U.S. pension fund assets climbed to $6.4 trillion in the first quarter of 1997, up from $6.3 trillion as of the end of 1996, according to the Federal Reserve. Total private pension assets stood at $3.1 trillion, while state and local government pension plan assets were $1.8 trillion, according to the Fed's Flow of Funds report, released today. The report also shows ownership of corporate equities by private pension plans and state and local government plans climbed $68 billion to $2.5 trillion in the quarter. Mutual fund assets rose to $2.4 trillion from $2.3 trillion, while money market fund assets rose to $951 billion from $891 billion.
Fort Howard Corp., Green Bay, Wis., transferred $60 million of its 401(k) plan from the Bankers Trust Capital Appreciation Fund to the firm's Russell 1000 large-cap growth index fund. The investment advisory board originally wanted to hire an active large-cap manager and planned to hire a consultant to conduct a search. Plans were changed following the announcement of Fort Howard's merger with James River Corp., said Vincent Gentile, manager-treasury services. Fort Howard's plan has $800 million in assets and may be merged with James River's $400 million 401(k) plan. Future changes will be up to James River, he added.
Global pension funds will demand $2.1 trillion in net new investments by year-end 2000, one-half of which will be in cross-border equities, according to Goldman Sachs. Another one-third will be in domestic stocks, while relatively small increments will be in international bonds, real estate, cash and other asset classes. Demand for domestic bonds will shrink slightly, frustrating government efforts to raise cash to cover pay-as-you-go pension benefits.
Over the next five years, international pension investors will pour $300 billion into Japanese equities, $250 billion into U.S. stocks and $150 billion into U.K. equities. Goldman estimated U.S. pension funds will invest a net of $500 billion into U.S. stocks.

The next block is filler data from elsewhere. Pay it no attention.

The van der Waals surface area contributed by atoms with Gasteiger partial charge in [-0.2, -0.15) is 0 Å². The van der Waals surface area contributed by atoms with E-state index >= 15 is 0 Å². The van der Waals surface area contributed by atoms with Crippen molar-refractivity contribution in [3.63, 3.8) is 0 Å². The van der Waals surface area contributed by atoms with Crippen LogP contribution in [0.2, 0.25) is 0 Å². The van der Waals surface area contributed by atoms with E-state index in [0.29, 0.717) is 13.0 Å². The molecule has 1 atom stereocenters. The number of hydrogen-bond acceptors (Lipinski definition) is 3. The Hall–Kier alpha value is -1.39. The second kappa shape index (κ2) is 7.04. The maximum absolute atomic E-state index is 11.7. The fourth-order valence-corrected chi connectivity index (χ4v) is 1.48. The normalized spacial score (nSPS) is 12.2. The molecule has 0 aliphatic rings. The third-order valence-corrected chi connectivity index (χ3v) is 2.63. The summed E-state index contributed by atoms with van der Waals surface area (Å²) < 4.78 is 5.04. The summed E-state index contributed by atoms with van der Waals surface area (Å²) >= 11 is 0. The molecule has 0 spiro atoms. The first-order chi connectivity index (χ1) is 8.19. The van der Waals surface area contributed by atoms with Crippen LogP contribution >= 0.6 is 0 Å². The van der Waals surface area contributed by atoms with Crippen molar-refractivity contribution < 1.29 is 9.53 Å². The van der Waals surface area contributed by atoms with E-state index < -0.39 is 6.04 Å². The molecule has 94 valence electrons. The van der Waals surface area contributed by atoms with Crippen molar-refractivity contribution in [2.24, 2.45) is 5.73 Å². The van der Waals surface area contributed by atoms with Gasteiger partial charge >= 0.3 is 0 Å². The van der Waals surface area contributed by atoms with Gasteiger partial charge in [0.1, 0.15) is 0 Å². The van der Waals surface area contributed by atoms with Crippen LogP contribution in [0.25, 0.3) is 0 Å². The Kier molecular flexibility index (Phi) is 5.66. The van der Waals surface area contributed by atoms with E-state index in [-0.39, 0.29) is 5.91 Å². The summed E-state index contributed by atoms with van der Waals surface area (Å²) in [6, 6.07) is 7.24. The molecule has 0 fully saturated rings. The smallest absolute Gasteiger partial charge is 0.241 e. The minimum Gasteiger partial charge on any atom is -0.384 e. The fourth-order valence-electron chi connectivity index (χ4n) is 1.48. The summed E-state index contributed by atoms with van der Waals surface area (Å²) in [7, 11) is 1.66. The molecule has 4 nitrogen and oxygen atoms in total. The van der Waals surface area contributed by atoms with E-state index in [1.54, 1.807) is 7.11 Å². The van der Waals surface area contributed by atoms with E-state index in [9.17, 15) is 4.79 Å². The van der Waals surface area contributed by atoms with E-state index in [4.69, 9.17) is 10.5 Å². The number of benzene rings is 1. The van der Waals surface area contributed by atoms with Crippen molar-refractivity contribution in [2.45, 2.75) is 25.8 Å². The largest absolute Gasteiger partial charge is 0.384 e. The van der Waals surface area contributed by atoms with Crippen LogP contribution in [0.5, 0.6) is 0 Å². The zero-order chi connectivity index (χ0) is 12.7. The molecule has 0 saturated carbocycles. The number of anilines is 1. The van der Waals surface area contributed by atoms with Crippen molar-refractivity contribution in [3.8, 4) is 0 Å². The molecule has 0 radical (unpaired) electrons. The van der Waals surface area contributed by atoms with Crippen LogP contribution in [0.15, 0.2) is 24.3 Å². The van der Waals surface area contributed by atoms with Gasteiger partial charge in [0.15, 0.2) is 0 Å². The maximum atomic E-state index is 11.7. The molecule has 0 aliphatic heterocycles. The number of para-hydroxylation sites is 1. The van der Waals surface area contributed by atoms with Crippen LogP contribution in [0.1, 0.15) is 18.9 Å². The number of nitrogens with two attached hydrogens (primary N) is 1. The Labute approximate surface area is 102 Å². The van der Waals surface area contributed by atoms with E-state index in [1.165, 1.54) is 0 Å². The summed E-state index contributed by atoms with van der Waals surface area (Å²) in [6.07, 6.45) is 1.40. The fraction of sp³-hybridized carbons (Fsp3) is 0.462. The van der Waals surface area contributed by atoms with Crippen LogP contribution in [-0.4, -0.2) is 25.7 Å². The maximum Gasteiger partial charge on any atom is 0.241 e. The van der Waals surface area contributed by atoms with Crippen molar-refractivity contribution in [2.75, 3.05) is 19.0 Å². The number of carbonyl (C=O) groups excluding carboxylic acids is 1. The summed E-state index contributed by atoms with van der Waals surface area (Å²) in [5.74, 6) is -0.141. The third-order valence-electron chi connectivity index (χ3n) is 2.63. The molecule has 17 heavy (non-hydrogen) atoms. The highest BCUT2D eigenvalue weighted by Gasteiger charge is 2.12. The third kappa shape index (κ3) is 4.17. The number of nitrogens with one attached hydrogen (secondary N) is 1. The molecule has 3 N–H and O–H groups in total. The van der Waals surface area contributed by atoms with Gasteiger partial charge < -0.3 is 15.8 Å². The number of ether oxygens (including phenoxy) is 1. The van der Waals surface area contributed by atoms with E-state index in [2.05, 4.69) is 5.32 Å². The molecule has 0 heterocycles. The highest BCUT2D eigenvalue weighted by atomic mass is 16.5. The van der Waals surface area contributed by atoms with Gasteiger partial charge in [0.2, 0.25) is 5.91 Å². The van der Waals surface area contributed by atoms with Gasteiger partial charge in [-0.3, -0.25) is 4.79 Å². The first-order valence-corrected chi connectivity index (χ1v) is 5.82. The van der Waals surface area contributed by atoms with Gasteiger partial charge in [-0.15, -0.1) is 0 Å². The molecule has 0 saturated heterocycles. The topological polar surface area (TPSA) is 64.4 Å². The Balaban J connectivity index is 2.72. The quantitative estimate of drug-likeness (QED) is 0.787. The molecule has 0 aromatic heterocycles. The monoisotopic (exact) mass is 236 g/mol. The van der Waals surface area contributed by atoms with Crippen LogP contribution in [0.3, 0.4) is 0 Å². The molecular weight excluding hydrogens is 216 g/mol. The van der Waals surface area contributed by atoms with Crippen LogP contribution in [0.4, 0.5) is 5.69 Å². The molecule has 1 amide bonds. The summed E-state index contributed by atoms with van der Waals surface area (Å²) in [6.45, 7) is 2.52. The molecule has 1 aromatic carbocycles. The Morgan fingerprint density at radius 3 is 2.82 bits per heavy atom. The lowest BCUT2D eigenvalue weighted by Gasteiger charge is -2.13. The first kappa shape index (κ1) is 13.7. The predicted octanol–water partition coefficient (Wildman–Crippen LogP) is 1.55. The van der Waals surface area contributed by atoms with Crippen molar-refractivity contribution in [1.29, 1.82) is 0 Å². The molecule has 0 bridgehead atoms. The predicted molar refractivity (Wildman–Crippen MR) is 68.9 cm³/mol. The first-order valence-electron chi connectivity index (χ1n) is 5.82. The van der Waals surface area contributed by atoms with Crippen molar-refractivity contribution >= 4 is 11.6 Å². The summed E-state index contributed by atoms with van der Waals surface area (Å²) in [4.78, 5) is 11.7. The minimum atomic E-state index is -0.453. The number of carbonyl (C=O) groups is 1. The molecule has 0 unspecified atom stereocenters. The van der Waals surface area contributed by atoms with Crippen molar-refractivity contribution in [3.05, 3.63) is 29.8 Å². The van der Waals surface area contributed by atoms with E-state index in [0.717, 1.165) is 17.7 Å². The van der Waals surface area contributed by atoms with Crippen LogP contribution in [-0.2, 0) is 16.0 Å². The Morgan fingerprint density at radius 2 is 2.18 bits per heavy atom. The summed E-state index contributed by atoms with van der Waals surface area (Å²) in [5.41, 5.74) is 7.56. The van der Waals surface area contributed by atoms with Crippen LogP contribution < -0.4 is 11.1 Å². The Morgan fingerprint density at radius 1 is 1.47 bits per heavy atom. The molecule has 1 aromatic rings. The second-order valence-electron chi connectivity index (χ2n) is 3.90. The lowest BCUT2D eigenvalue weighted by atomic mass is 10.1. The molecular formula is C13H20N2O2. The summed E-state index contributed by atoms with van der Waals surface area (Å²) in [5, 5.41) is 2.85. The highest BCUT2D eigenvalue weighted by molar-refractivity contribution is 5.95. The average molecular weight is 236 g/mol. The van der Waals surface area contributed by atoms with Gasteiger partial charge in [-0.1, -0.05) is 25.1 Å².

Demographics are expected to drive global pension assets to $12 trillion by year-end 2000 from $7.3 trillion at the end of 1995, said Goldman Sachs, based on data from InterSec Research Corp.
About 270 managers are seeking active domestic equity assignments with the California Public Employees' Retirement System, triple the number of managers participating in any previous RFP, fund officials said. Because of the huge response, preliminary evaluations will be completed in August rather than in June, as earlier announced. Some $6 billion in active domestic equity assignments are available. The RFP for passive domestic equity assignments of $1.2 billion is scheduled to be released June 18.
A New Jersey state judge threw out a request by trustees of the New Jersey Teachers' Pension and Annuity Fund to hire outside lawyers to help determine the impact of 1994 changes in pension law enacted by Gov. Christine Todd Whitman. Trustees had argued state Attorney General Peter Verniero, who normally would provide advice to the fund, had a conflict of interests because he also is the top lawyer for the governor's administration. In an opinion made public today, Judge Philip S. Carchman noted the pension board is in effect part of Ms. Whitman's administration, and the state government cannot sue itself. What's more, Mr. Carchman pointed out trustees' contention that they wanted to analyze the changes was ``disingenuous'' - what they actually wanted was to challenge the changes.
Equitable has completed the sale of its Equitable Real Estate Investment Management subsidiary to Lend-Lease Corp. The $400 million deal, announced in April, also includes two Equitable property management subsidiaries, its mortgage division and ERE Rosen, a REIT management firm. Equitable Real Estate had more than $16 billion in tax-exempt assets as of Jan. 1.